Lee commissioners will put $23 million college bond referendum on ballot

Apr. 22, 2014 @ 05:02 AM

Despite questioning that ranged from friendly skepticism to outright contention, the Lee County Commissioners decided Monday night to add a $23 million bond referendum to the ballot in November's general election.

The referendum would cover a variety of building needs at Central Carolina Community College’s Lee County campus. In order of priority as identified by the college, they are:

* A new health science center, $9 million.

* Expansion and renovation at the veterinary medical technology building, $5 million.

* Expansion and renovation at the Dennis A. Wicker Civic Center, $4 million.

* Assorted repairs to main campus buildings and the emergency services training center, $4 million.

* Renovation at the business incubator, $1 million.

Julian Philpott, chairman of the college's board of trustees, said that the state and local unemployment rates are improving but still not great, and that these projects would directly address that.

"We feel that there's still a lot of work to be done, and we feel like Central Carolina Community College can be a major player in that — not only in Lee County, but in [Chatham and Harnett] counties,” he said.

Commissioner Jim Womack, however, was less than impressed with the documents college officials provided giving their rationale behind the requests.

"I don't believe the community college has made a business case for a single building … based on local shortfalls and local education needs, and tied to specific skill sets," he said, adding that he and other commissioners want to do their own analysis but can't because they don't have enough information.

County Manager John Crumpton added that it's not just commissioners who have those questions, but likely ordinary citizens as well.

Philpott countered that he thought they had presented a good case, and that quality facilities will naturally translate to better educational opportunities. Womack, though, continued to press for more specifics along with County Commissioners Chairman Charlie Parks.

"I think it would help you sell your case … if we can show where you're having to turn away people, or getting a 98 percent hire rate, or whatever it is,” Parks said, asking for more metrics on the programs the buildings in question would benefit.

College officials continued to argue that the information they gave for several of their requests — including national growth rates of certain fields, median pay rates, enrollment data and other information — did provide exactly what the commissioners wanted.

And Bobby Powell, a college trustee who was serving as chairman when the commissioners set up a similar-sized bond to fund renovations at Lee County High School several years ago, said there's also the simple matter of rewarding the college for past patience and sacrifices.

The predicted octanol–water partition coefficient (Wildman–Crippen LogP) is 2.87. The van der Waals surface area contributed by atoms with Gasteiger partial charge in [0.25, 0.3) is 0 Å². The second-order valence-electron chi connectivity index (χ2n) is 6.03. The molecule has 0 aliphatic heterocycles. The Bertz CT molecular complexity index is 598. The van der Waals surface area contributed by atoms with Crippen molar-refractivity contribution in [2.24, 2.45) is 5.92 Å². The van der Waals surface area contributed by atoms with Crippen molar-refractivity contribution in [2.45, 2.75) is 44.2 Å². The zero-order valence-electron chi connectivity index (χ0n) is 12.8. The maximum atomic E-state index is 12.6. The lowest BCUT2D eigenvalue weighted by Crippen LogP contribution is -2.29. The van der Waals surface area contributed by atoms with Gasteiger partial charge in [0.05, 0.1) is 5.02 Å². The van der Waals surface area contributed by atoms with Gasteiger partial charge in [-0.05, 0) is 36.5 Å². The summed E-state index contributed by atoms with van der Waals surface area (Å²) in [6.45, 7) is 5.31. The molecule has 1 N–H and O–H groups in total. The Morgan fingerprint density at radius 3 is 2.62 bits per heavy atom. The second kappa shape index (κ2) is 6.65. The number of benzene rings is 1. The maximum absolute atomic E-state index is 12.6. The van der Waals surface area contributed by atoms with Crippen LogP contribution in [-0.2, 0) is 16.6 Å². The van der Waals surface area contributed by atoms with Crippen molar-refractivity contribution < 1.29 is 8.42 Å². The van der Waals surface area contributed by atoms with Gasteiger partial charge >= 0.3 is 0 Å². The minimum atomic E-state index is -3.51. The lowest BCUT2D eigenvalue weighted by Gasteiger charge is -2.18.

"I distinctly remember the county commissioners asking us would we 'Back up, help get the bond for the schools passed, and you'll be the next building project,'" Powell said.

Later, he appealed to the commissioners again: "We realize your pot of money is not endless. But we also realize that if we don't present our needs at they present themselves, they'll never get addressed."

By law, the state pays for community colleges's personnel and equipment costs, but county governments must pay for buildings and other capital needs.

The county ultimately agreed unanimously to put the $23 million in requests up to voters in the fall — but several said it was only because they needed to vote soon in order for it to get on the ballot at all. Discussion, they said, is not over.

Womack also suggested that the county put not only these requests on the November ballot but also requests from Lee County Schools for a new elementary school — and the math of how much each request would raise taxes if approved — so voters can get a broader picture and assess their own priorities.

The board also:

* Approved the consent agenda.

* Renewed a contract with Logan Systems for the Register of Deeds.

* Approved changes to the 2015 Consolidated Health Department Agreement.

* Heard Crumpton's presentation of a capital improvement plan for 2015-19.

* Approved a budget amendment from staff.

* Heard the monthly financial report, in which it was revealed that while sales tax revenues were flat, property tax revenues are up 5-6 percent from what was expected.

* Watched video from a statewide lobbying group of county commission boards about the importance of pressing local legislators on issues related to lottery funds being used for public school projects.

* Heard updates from Crumpton about a joint meeting with city officials on the Partnership for Prosperity and work being proposed at O.T. Sloan Park.

* Tabled a vote on paying up to $40,000 to rejoin the Fort Bragg Regional Alliance after the Democratic commissioners questioned the actual impact it has on Lee County compared to other projects they could be funding, and also asked to wait until the alliance's director could come to a meeting in person to make his case.